Accountants, Auditors Unveil Risk-Management Framework - InformationWeek

InformationWeek is part of the Informa Tech Division of Informa PLC

This site is operated by a business or businesses owned by Informa PLC and all copyright resides with them.Informa PLC's registered office is 5 Howick Place, London SW1P 1WG. Registered in England and Wales. Number 8860726.

IoT
IoT
Other

Accountants, Auditors Unveil Risk-Management Framework

The nonbinding framework defines two categories of information systems controls: general and application.

CIOs with extra time on their hands can thank the Committee of Sponsoring Organizations, an umbrella group of accounting and auditing firms. On Tuesday, the group--known as COSO--unveiled its Enterprise Risk Management-Integrated Framework, a guideline for identifying and measuring financial and nonfinancial risks.

The risk-management framework follows up COSO's Internal Control-Integrated Framework, issued in 1992, which is the underpinning for a section of the Sarbanes-Oxley Act in which companies and their auditors must attest to the effectiveness of internal controls over financial reporting. Beginning Nov. 15, most public companies must include such an attestation with their 2004 annual reports.

Although the framework is nonbinding on companies, it's likely to receive widespread adoption because of the clout COSO wields in setting accounting and auditing policies, many of which have been adopted by the Securities and Exchange Commission in its Sarbanes-Oxley regulations.

The enterprise risk-management framework goes beyond the internal control framework by addressing nonfinancial risks. For example, whereas the internal control framework is intended to ensure the reliability of published financial statements, the enterprise risk framework is designed to address all reports disseminated internally and externally, including regulatory filings.

The framework also adds the concept of setting strategic objectives based on a company's appetite for risk, which governs all major business decisions.

CIOs play an integral role in assuring the "availability and timeliness of information," says Miles Everson, a partner at PricewaterhouseCoopers, which was commissioned by COSO to develop the framework.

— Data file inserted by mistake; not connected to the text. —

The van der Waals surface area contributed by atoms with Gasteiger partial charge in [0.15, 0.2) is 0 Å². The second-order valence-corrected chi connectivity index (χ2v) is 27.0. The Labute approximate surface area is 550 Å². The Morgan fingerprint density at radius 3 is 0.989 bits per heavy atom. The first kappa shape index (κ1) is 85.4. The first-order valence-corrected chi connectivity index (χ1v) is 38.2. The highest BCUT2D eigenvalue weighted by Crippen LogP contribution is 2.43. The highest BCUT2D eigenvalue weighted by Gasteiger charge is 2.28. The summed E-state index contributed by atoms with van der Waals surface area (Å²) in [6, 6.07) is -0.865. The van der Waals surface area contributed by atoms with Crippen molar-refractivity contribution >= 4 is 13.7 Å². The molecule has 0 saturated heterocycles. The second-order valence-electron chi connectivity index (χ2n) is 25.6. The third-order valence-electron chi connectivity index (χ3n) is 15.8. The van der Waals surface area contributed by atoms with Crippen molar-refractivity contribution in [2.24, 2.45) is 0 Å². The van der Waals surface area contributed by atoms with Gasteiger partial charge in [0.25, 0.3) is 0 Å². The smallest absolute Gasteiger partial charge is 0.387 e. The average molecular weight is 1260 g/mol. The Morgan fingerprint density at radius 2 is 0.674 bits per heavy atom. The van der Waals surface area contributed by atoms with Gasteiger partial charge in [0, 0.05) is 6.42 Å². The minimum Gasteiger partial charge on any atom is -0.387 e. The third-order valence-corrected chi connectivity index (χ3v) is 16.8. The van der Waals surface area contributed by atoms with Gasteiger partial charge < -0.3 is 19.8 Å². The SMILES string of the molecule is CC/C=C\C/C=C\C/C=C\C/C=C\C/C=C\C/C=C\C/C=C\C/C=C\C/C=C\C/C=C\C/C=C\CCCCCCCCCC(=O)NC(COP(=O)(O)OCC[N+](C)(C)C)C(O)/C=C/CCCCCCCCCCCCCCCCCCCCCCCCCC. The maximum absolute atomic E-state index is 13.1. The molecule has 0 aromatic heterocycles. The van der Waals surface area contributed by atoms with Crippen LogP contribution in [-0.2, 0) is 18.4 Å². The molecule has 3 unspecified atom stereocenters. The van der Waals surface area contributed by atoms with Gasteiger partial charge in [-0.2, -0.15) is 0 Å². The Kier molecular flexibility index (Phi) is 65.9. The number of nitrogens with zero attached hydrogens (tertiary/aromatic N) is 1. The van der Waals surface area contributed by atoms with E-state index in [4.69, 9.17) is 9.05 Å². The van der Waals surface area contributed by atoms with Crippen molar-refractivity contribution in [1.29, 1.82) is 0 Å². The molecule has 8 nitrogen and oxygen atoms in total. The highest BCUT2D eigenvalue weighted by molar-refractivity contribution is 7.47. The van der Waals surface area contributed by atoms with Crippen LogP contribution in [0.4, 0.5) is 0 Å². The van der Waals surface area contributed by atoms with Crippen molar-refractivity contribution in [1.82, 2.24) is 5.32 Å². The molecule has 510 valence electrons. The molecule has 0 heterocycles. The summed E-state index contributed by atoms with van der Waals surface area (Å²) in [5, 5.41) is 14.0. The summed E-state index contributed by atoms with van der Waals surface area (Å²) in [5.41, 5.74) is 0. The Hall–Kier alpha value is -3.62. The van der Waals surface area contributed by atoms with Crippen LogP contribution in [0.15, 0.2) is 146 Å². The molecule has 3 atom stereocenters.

The framework defines two categories of information systems controls: general and application. General controls include technology management, infrastructure management, security management, and software acquisition, development, and maintenance. Application controls focus on the completeness and accuracy of information, such as error detection, data reasonableness tests, logic tests, and providing users with predefined lists of acceptable data.

We welcome your comments on this topic on our social media channels, or [contact us directly] with questions about the site.
Comment  | 
Print  | 
More Insights
The State of Cloud Computing - Fall 2020
The State of Cloud Computing - Fall 2020
Download this report to compare how cloud usage and spending patterns have changed in 2020, and how respondents think they'll evolve over the next two years.
News
Top 10 Data and Analytics Trends for 2021
Jessica Davis, Senior Editor, Enterprise Apps,  11/13/2020
Commentary
Where Cloud Spending Might Grow in 2021 and Post-Pandemic
Joao-Pierre S. Ruth, Senior Writer,  11/19/2020
Slideshows
The Ever-Expanding List of C-Level Technology Positions
Cynthia Harvey, Freelance Journalist, InformationWeek,  11/10/2020
Register for InformationWeek Newsletters
Video
Current Issue
Why Chatbots Are So Popular Right Now
In this IT Trend Report, you will learn more about why chatbots are gaining traction within businesses, particularly while a pandemic is impacting the world.
White Papers
Slideshows
Twitter Feed
Sponsored Live Streaming Video
Everything You've Been Told About Mobility Is Wrong
Attend this video symposium with Sean Wisdom, Global Director of Mobility Solutions, and learn about how you can harness powerful new products to mobilize your business potential.
Sponsored Video
Flash Poll